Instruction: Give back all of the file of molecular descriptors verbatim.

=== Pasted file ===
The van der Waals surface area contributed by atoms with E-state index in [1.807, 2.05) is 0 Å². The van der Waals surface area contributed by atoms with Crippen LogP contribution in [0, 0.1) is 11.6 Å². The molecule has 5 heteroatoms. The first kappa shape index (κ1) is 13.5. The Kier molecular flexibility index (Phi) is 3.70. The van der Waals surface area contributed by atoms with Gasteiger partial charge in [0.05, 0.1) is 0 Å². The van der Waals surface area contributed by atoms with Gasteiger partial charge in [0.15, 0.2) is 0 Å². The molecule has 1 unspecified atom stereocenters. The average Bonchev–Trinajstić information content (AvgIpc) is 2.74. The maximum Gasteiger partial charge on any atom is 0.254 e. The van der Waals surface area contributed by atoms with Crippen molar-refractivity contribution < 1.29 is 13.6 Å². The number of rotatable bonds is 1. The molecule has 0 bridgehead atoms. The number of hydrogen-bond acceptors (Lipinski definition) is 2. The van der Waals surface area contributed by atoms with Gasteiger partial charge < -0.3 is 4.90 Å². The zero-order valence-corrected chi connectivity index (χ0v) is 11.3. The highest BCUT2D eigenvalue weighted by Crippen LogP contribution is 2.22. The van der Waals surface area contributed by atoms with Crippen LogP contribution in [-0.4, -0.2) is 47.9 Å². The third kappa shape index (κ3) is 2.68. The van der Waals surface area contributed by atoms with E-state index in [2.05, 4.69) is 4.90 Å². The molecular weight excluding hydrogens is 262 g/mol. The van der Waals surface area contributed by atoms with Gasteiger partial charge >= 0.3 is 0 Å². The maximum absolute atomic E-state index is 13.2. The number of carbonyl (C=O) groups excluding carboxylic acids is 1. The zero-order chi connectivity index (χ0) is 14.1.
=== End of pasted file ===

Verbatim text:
The van der Waals surface area contributed by atoms with E-state index in [1.807, 2.05) is 0 Å². The van der Waals surface area contributed by atoms with Crippen LogP contribution in [0, 0.1) is 11.6 Å². The molecule has 5 heteroatoms. The first kappa shape index (κ1) is 13.5. The Kier molecular flexibility index (Phi) is 3.70. The van der Waals surface area contributed by atoms with Gasteiger partial charge in [0.05, 0.1) is 0 Å². The van der Waals surface area contributed by atoms with Gasteiger partial charge in [0.15, 0.2) is 0 Å². The molecule has 1 unspecified atom stereocenters. The average Bonchev–Trinajstić information content (AvgIpc) is 2.74. The maximum Gasteiger partial charge on any atom is 0.254 e. The van der Waals surface area contributed by atoms with Crippen molar-refractivity contribution < 1.29 is 13.6 Å². The number of rotatable bonds is 1. The molecule has 0 bridgehead atoms. The number of hydrogen-bond acceptors (Lipinski definition) is 2. The van der Waals surface area contributed by atoms with Gasteiger partial charge < -0.3 is 4.90 Å². The zero-order valence-corrected chi connectivity index (χ0v) is 11.3. The highest BCUT2D eigenvalue weighted by Crippen LogP contribution is 2.22. The van der Waals surface area contributed by atoms with Crippen LogP contribution in [-0.4, -0.2) is 47.9 Å². The third kappa shape index (κ3) is 2.68. The van der Waals surface area contributed by atoms with E-state index in [2.05, 4.69) is 4.90 Å². The molecular weight excluding hydrogens is 262 g/mol. The van der Waals surface area contributed by atoms with Gasteiger partial charge >= 0.3 is 0 Å². The maximum absolute atomic E-state index is 13.2. The number of carbonyl (C=O) groups excluding carboxylic acids is 1. The zero-order chi connectivity index (χ0) is 14.1.